But haven't we learned already that free isn't always a good thing?!

I think the guy isn't free as "it's so cheap that's is free". It's "pro bono" free, witch is usually a good thing.

Re:Young lawyer != good lawyer (3, Insightful)

rabbot81 (1557023) | more than 5 years ago | (#28023997)

If I was going up against the RIAA I would like someone willing to stick his or her neck out for me.

Re:Young lawyer != good lawyer (1)

zwei2stein (782480) | more than 5 years ago | (#28024063)

Indeed. Getting 'free' stuff from Kazaa and sharing it back was definitely not in her best interest in past.

I wonder if, once he heard details from her, he will too bail out. His free services look like visibility stunt where he expects to win based on RIAAs tendency to sue innocent people. Only thing he can chew on and pull a win is the fact that MediaSentry evidence is not valid for court.

Re:Young lawyer != good lawyer (1)

drinkypoo (153816) | more than 5 years ago | (#28024249)

Only thing he can chew on and pull a win is the fact that MediaSentry evidence is not valid for court.

Maybe he has chosen this as the case that will make his name, and is planning to take it to the supremes [usatoday.com] .

I'm just speculating wildly; surely it can't be that the RIAA just pisses him off?

Re:Young lawyer != good lawyer (2, Insightful)

bothemeson (1416261) | more than 5 years ago | (#28024083)

Not necessarily true; I won all my criminal court cases (breaking into US and UK military facilities in the UK) - with only 'A'-level law (http://en.wikipedia.org/wiki/Advanced_Level_(UK)) and a bit of luck (which is essential when it comes to law).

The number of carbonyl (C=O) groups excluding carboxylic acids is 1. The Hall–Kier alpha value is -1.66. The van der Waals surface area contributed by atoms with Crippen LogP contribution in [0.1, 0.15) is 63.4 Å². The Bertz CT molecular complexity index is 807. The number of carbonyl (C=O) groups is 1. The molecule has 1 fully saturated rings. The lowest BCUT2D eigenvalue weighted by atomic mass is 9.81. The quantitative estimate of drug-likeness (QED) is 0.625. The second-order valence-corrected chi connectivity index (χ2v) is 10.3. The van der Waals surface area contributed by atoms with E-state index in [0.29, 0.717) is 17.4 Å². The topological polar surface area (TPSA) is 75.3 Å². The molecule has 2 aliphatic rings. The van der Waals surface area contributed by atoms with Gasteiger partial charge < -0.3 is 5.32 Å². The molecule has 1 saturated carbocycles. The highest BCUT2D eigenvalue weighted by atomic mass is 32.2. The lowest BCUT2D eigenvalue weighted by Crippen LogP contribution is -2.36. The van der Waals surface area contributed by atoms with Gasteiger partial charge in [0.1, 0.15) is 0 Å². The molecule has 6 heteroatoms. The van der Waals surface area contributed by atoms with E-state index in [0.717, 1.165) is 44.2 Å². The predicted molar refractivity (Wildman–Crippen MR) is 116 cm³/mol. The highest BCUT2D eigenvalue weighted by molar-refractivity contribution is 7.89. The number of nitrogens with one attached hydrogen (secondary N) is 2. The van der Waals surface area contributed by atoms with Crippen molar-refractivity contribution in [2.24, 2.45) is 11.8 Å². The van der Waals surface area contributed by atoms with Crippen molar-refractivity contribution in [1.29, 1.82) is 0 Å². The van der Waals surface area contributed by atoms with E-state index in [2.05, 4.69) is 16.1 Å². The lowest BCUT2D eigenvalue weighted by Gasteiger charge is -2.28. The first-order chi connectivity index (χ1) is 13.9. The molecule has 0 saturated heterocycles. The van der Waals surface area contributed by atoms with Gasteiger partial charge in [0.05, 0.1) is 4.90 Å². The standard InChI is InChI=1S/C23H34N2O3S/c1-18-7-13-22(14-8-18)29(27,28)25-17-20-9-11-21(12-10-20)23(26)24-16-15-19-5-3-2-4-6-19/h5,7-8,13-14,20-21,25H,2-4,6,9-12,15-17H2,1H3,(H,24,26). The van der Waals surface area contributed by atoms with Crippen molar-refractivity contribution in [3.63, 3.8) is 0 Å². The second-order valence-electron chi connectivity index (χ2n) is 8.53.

One of the more famous similarly fought cases was two individuals against the might of McDonald's (http://www.mcspotlight.org/case/) - this makes informative reading.

Not US law, I know, but 'the tricks of the trade' aren't that different from 'cunning' and some people have an abundance from the start.

Experience isn't always used (no end of people cannot gain one whit from even their own - let alone other peoples'), I reckon that wisdom is experience multiplied by intellect - if you haven't got the intellect, then no amount of experience will do you any good.

Good luck to them both.

Re:Young lawyer != good lawyer (1)

drinkypoo (153816) | more than 5 years ago | (#28024331)

OT: Ugh, I read the story and got all excited, I read the leaflet and groaned. What an amateurish pile of crap. They obviously don't have any talented graphic artists at greenpeace. And they have it in seven languages, but none of them are US english, where we eat the most McD's. (They use plurals with singular company names, which might be correct in England, but which we sensibly avoid here in the states, and which will make the half-apt reader of US-EN think you're a retard. I can't possibly hand these out in the USA.) Too bad they didn't provide a source document, so that I could correct the errors (on this side of the pond, they are errors.)